Balaguru Ravikumar’s dissertation demonstrates the value of computational frameworks on interpreting large-scale drug screening data
M.Tech. Balaguru Ravikumar’s thesis entitled "Computational frameworks to aid pharmacological studies: Tools, Databases and Prediction models” will be examined on 28 February 2020 with the permission of the Faculty of Biological and Environmental Sciences of the University of Helsinki. The thesis focused on developing novel computational methods, databases and tools for interpreting drug screening data.
The accumulation of large-scale drug molecule profiling datasets has paved the way to a new field of science, called chemoinformatics. Developed in silico models can serve as an efficient and cost-effective augmentation to the experimental laboratory screening approaches.
The main aim of M.Tech. Balaguru Ravikumar’s thesis entitled "Computational frameworks to aid pharmacological studies: Tools, Databases and Prediction models” was to develop novel computational methods, databases and tools for interpreting drug screening data. His doctoral dissertation will be examined on Friday, 28 February, with the permission of the Faculty of Biological and Environmental Sciences of the University of Helsinki.
Balaguru Ravikumar graduated from Jawaharlal Nehru University in New Delhi in 2013, specialising in computational and systems biology. He received a highly competitive FIMM-EMBL PhD student position and started at the rotation programme the same year. After the rotation period, he decided to start his PhD project in the computational research group of FIMM-EMBL Group Leader Tero Aittokallio. The thesis has been done in close collaboration with the FIMM High Throughput Biomedicine Unit.
– I decided to join FIMM because I found the possibility to combine computational field with working with true patient data very attractive, Balaguru tells.
In his thesis, Balaguru concentrated on developing novel computational frameworks for data analysis to facilitate extracting meaningful information from the functional drug testing datasets. Importantly, most of the computational approached developed are designed and deployed with an accompanying web-based graphic user interface. This in turn aids in the translatability of the platforms for wider user community without prior expertise in data analysis and scripting languages.
My thesis was motivated towards identifying niches and current limitations, where an effective computational framework could be utilized to complement and expedite the conventional drug discovery process.
- Balaguru Ravikumar
Balaguru’s thesis consists of five already published articles, one of which is a review. Among the most widely used open-data tools and platforms Balaguru developed are C-SPADE, a tool that facilitates interactive analysis and visualization of compound screening experiments, and Drug Target Commons (DTC), one-stop resource for drug discovery and in silico model development.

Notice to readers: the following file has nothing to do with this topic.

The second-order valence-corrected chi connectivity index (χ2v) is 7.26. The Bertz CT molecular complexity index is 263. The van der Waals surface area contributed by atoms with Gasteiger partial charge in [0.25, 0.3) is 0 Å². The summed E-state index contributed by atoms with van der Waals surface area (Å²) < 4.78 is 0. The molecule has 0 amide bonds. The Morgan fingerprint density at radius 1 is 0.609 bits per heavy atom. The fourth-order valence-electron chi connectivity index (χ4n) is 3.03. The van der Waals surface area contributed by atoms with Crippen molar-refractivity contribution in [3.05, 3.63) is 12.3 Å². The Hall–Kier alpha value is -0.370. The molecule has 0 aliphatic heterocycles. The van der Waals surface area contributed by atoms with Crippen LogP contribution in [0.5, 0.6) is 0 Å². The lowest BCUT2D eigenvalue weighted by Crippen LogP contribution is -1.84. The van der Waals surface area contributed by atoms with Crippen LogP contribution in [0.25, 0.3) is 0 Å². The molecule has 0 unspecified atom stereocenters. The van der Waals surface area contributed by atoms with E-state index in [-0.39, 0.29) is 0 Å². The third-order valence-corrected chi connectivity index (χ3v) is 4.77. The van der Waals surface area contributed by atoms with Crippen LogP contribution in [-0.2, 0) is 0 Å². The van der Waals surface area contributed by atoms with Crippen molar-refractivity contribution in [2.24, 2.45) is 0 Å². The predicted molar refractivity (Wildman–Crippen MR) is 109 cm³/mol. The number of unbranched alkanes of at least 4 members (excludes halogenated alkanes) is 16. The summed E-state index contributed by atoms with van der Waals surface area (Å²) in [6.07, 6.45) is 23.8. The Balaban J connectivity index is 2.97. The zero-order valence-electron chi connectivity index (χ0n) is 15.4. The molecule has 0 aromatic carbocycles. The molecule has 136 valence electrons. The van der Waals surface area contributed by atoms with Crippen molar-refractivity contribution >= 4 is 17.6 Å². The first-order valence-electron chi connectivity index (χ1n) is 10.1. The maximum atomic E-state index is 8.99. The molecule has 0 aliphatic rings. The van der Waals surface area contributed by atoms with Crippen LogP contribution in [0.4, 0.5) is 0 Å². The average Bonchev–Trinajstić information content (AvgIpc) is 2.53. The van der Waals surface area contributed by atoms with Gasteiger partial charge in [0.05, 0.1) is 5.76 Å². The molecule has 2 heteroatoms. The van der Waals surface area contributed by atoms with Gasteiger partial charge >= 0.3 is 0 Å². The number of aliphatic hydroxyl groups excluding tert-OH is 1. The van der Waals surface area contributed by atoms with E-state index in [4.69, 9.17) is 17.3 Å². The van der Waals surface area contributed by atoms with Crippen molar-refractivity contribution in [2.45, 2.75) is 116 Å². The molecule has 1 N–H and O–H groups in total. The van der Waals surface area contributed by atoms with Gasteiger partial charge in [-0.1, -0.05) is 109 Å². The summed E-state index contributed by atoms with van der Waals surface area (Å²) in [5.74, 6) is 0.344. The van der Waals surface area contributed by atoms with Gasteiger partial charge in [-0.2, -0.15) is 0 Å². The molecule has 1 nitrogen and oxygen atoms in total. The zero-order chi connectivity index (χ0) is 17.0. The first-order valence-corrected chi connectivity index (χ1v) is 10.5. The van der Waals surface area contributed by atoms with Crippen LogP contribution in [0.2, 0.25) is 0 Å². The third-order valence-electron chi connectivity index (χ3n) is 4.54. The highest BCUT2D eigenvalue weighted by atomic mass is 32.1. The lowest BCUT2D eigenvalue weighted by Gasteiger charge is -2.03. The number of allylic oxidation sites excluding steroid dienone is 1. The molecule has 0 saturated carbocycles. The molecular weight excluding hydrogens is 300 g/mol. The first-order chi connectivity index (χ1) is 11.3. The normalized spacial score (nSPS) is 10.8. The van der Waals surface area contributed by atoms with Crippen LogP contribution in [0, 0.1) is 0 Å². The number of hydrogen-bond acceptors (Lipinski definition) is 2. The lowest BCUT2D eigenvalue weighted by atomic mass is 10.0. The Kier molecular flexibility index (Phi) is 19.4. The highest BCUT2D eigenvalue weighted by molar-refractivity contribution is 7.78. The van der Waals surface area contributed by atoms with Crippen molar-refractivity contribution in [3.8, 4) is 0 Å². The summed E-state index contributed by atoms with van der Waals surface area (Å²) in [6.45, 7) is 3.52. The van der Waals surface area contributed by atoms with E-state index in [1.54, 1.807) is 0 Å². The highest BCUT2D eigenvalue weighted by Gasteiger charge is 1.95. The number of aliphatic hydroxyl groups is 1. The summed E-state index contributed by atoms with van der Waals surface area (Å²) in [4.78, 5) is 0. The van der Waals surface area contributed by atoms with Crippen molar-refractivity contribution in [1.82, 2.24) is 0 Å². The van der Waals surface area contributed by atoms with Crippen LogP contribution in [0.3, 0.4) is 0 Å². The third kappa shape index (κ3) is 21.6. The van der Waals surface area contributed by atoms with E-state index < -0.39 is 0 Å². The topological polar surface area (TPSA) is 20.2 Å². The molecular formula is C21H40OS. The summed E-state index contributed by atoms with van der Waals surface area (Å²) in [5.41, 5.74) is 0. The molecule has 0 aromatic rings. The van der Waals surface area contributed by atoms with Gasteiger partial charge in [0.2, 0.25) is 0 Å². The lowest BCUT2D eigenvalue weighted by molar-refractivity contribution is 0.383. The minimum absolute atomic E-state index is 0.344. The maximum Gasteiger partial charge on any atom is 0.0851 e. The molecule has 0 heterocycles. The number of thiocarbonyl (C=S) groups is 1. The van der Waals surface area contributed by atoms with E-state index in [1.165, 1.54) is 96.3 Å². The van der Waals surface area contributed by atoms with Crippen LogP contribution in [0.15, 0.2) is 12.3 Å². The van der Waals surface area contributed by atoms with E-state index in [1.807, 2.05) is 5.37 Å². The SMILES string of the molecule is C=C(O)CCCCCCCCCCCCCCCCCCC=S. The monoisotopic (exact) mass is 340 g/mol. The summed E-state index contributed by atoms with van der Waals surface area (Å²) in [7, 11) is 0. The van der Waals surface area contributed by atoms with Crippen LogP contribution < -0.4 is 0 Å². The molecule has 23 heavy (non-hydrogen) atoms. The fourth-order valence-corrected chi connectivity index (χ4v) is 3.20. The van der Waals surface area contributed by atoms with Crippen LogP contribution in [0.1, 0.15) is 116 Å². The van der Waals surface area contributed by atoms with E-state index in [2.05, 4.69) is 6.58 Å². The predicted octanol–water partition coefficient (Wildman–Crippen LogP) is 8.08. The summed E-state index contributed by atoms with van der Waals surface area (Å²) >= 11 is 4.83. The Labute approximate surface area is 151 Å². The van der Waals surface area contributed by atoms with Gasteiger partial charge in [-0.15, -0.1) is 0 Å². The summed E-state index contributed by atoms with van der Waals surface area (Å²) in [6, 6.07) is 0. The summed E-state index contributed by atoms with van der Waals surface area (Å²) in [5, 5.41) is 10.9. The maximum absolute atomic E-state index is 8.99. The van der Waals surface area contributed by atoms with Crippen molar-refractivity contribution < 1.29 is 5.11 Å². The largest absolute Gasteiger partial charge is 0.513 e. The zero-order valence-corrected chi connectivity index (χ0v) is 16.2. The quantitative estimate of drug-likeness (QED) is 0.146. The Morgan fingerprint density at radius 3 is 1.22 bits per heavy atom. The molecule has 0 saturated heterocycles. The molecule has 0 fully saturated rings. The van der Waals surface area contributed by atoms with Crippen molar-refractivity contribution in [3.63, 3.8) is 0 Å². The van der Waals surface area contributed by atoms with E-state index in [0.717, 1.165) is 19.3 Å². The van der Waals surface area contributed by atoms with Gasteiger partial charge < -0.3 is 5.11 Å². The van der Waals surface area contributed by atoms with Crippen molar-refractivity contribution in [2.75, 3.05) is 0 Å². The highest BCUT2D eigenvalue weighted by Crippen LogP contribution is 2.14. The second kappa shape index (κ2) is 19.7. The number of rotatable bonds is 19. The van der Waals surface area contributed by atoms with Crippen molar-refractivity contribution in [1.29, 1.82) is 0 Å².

In addition to the tools and databases, he also designed and implemented diverse machine learning models primarily to predict potent compound-kinase interactions and to fill the current experimental gaps in large-scale activity profiling studies.
One of the developed computational frameworks was termed Virtual Kinome Profiler. As part of the thesis projects, the applicability of this tool for compound repositioning and lead identification studies was demonstrated by predicting and experimentally validating 19 novel kinase-compound interactions.
Overall, Balaguru’s thesis work provides novel contributions to computer-aided drug discovery frameworks.
– I feel that my PhD project has been a very important opportunity for me to learn how to collaborate efficiently as part of a big team with members representing different disciplines.
– I am grateful for the funding provided by the doctoral school thas has made it possible for me to participate in international conferences. I think that developing web-tools is actually more straightforward than reaching potential users. Conferences have proven to be an extremely important way to spread the word.
Balaguru has already started working at Orion Diagnostica as a software-modeling engineer supporting pharmaceutical chemists by developing and implementing computational tools. He is excited about the opportunity to learn what’s it like to work outside academia.
The public examination of Balaguru Ravikumar’s doctoral dissertation will take place on 28 February at 12 o'clock noon in the Lecture hall 3 at Biomedicum Helsinki 1, Haartmaninkatu 8. The thesis has been supervised by FIMM-EMBL Group Leader, Professor Tero Aittokallio. Reader/Associate Professor Andreas Bender, University of Cambridge will serve as the opponent and Professor Kari P Keinänen as the custos.
The dissertation is also available in an electronic form